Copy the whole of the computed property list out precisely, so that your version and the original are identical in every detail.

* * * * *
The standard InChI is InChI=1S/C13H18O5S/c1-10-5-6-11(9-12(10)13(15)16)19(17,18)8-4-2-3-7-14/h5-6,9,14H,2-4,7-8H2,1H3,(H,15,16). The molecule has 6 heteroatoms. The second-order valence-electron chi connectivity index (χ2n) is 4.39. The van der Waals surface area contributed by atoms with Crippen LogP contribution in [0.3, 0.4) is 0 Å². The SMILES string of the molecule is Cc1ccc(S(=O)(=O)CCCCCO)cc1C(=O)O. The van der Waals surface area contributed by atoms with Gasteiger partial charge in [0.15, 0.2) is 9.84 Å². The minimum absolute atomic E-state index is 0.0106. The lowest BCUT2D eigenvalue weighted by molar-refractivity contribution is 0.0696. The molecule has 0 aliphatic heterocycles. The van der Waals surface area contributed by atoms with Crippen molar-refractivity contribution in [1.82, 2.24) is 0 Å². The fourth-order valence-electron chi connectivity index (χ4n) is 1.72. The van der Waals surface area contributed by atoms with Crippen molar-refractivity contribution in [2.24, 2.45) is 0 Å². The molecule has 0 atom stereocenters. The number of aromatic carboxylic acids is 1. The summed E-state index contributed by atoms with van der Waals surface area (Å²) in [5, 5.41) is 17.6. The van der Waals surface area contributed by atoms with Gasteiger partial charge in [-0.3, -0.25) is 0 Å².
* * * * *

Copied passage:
The standard InChI is InChI=1S/C13H18O5S/c1-10-5-6-11(9-12(10)13(15)16)19(17,18)8-4-2-3-7-14/h5-6,9,14H,2-4,7-8H2,1H3,(H,15,16). The molecule has 6 heteroatoms. The second-order valence-electron chi connectivity index (χ2n) is 4.39. The van der Waals surface area contributed by atoms with Crippen LogP contribution in [0.3, 0.4) is 0 Å². The SMILES string of the molecule is Cc1ccc(S(=O)(=O)CCCCCO)cc1C(=O)O. The van der Waals surface area contributed by atoms with Gasteiger partial charge in [0.15, 0.2) is 9.84 Å². The minimum absolute atomic E-state index is 0.0106. The lowest BCUT2D eigenvalue weighted by molar-refractivity contribution is 0.0696. The molecule has 0 aliphatic heterocycles. The van der Waals surface area contributed by atoms with Crippen molar-refractivity contribution in [1.82, 2.24) is 0 Å². The fourth-order valence-electron chi connectivity index (χ4n) is 1.72. The van der Waals surface area contributed by atoms with Crippen molar-refractivity contribution in [2.24, 2.45) is 0 Å². The molecule has 0 atom stereocenters. The number of aromatic carboxylic acids is 1. The summed E-state index contributed by atoms with van der Waals surface area (Å²) in [5, 5.41) is 17.6. The van der Waals surface area contributed by atoms with Gasteiger partial charge in [-0.3, -0.25) is 0 Å².